On Sunday morning, friends were coming to visit us at eleven a.m. While they were walking to our home, they witnessed a woman take a terrible fall on the ice. They — and some others — stayed to help her. This did not take place at the crack of dawn. This occurred at ten forty five a.m. Perhaps we should list the specific addresses of the buildings/homes/businesses that are the worst offenders online — and perhaps also leave notes for them at their homes — not nasty, condemning notes, which would probably just get them all riled up, but notes appealing to their humanity.

  • Jose Uribe

    The best thing to do is sue. Any decent tort lawyer could win a settlement for someone who was injured slipping on an unmaintained sidewalk. That’ll make ’em shovel and salt.

  • joe

    I hope the woman and her baby are fine. It is really sad this had to happen to anyone. I never had this problem in manhattan either but noticed that its pretty rampant problem here in BH. I took my son to school in a stroller and it was really slippery even in my snow boots.

  • north heights

    On Sunday at noon, I was walking up Hicks towards Cranberry, west side of the street. The entire block was untouched.

  • Jeremy

    To follow up on nabeguy’s post (and also his introduction – I’m not in any way justifying the owners who don’t clear their sidewalks):

    The law in NYC is that the sidewalks must be cleared within 4 hours after the snow ends. But you have until 11am the next day to clear it if the snow stops falling after 9pm. Now, we all know that merely complying with the minimum of what the law requires is not always the same thing as doing the right thing. Nevertheless, the city isn’t going to get involved if you call 311 at 10:45 am.

    For this storm in particular, the people who actually were out in the snow on Saturday afternoon shovelling had a worse time of it on Sunday morning – the freezing rain from the night before was harder to remove from a clear sidewalk than from a layer of snow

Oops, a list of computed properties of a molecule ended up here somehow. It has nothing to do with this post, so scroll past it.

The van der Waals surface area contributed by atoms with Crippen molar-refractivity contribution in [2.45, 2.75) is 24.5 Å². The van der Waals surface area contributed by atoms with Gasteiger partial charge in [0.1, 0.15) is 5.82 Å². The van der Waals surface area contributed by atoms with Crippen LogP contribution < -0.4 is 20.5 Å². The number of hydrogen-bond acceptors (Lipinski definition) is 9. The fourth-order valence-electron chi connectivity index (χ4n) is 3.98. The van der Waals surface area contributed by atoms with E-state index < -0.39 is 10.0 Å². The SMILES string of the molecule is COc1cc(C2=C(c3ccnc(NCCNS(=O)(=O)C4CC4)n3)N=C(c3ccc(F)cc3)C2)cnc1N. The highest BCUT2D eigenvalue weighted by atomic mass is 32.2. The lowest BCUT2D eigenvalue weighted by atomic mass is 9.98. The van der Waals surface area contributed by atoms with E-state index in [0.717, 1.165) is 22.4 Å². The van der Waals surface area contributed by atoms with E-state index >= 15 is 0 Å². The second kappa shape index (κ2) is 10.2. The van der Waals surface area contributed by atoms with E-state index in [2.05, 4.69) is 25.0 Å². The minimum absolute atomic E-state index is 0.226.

However, I would also point out that if the snow/ice is too hard to be removed, you’re allowed to put down sand/sawdust/etc. instead of clearing. So while I can understand that someone might not have time to race out at 6am to break up the ice, it doesn’t take long to at least spread some sand and go back to the ice later.

    NH, when you say walking “up” Hicks, do you mean north or south of Cranberry? Can’t speak for south of Cranberry, but for north, at least some people had been out by that time.

  • brooklynite

    I agree with “yo”

    I posted earlier this year about the doctor’s office that has it’s main entrance on Clinton St, but never shovels it’s property on Aitken place (which is almost half a block). They manage however to shovel their clinton side so that people can make it into their business, but forget about the rest.

    I hope the doctor falls one day getting to his car…. which also pisses me off that he parks there all the time.

  • Monty

    @nabeguy, during the last freeze the sidewalks that weren’t cleared by 9AM will still not cleared for two more days afterward and eventually melted on their own. My expectation is that most sidewalks will not be clear when I leave for work in the morning, but they should be when I get back in the evening.

  • cv

    I’m very saddened by all this — not at all what I expected when I moved here from Manhattan. I do have a question for those who grew up here, or lived here “back in the day”: were things different then? were neighbors concerned and courteous? Was it safer to walk around during the winter?

  • north heights

    Jeremy: Hicks between Clark and Pineapple.

  • AliG

    Sounds like the Fruits have it bad. Are there any rules about dogs pooping on the brownstone’s stoop where the owner has not cleared the ice? The top step should work..

  • No One Of Consequence

    in a bag, on fire… to help the ice melt, of course

  • nabeguy

    Jeremy, just to be clear, I said I neither condone or defend property owners who do not comply with the laws. Never in a million years would I be able to “justify” behavior on someone’s part that puts everyone, including their own financial well-being, in jeopardy.

  • In the Heights

    The very old clapboard house on the corner of Willow and Middagh is also a terrible offender. It is still a sheet of ice on both the Willow and Middagh sides.